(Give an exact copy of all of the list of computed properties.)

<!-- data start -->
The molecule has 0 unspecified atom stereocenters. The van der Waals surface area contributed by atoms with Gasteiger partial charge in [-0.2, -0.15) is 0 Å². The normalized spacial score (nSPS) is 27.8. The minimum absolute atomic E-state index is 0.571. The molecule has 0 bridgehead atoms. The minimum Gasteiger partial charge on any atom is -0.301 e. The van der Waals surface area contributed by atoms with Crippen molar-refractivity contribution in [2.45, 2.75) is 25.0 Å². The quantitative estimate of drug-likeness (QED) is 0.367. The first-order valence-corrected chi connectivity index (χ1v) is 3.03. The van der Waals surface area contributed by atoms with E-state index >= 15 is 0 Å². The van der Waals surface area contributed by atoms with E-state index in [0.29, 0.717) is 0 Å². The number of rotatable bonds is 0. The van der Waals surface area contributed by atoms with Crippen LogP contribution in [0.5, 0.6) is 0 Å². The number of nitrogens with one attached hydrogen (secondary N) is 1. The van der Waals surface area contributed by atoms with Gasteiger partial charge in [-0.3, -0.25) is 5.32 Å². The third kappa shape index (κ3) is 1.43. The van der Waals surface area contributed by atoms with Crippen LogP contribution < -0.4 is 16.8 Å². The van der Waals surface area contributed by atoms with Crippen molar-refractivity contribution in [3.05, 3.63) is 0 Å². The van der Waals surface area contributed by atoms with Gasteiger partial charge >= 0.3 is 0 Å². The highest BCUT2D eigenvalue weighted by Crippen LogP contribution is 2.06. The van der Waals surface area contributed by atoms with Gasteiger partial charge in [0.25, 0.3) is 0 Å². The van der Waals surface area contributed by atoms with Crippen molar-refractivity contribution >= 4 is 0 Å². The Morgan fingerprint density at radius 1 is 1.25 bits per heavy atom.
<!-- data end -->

The molecule has 0 unspecified atom stereocenters. The van der Waals surface area contributed by atoms with Gasteiger partial charge in [-0.2, -0.15) is 0 Å². The normalized spacial score (nSPS) is 27.8. The minimum absolute atomic E-state index is 0.571. The molecule has 0 bridgehead atoms. The minimum Gasteiger partial charge on any atom is -0.301 e. The van der Waals surface area contributed by atoms with Crippen molar-refractivity contribution in [2.45, 2.75) is 25.0 Å². The quantitative estimate of drug-likeness (QED) is 0.367. The first-order valence-corrected chi connectivity index (χ1v) is 3.03. The van der Waals surface area contributed by atoms with E-state index >= 15 is 0 Å². The van der Waals surface area contributed by atoms with E-state index in [0.29, 0.717) is 0 Å². The number of rotatable bonds is 0. The van der Waals surface area contributed by atoms with Crippen LogP contribution in [0.5, 0.6) is 0 Å². The number of nitrogens with one attached hydrogen (secondary N) is 1. The van der Waals surface area contributed by atoms with Gasteiger partial charge in [-0.3, -0.25) is 5.32 Å². The third kappa shape index (κ3) is 1.43. The van der Waals surface area contributed by atoms with Crippen LogP contribution < -0.4 is 16.8 Å². The van der Waals surface area contributed by atoms with Crippen molar-refractivity contribution in [3.05, 3.63) is 0 Å². The van der Waals surface area contributed by atoms with Gasteiger partial charge >= 0.3 is 0 Å². The highest BCUT2D eigenvalue weighted by Crippen LogP contribution is 2.06. The van der Waals surface area contributed by atoms with Gasteiger partial charge in [0.25, 0.3) is 0 Å². The van der Waals surface area contributed by atoms with Crippen molar-refractivity contribution >= 4 is 0 Å². The Morgan fingerprint density at radius 1 is 1.25 bits per heavy atom.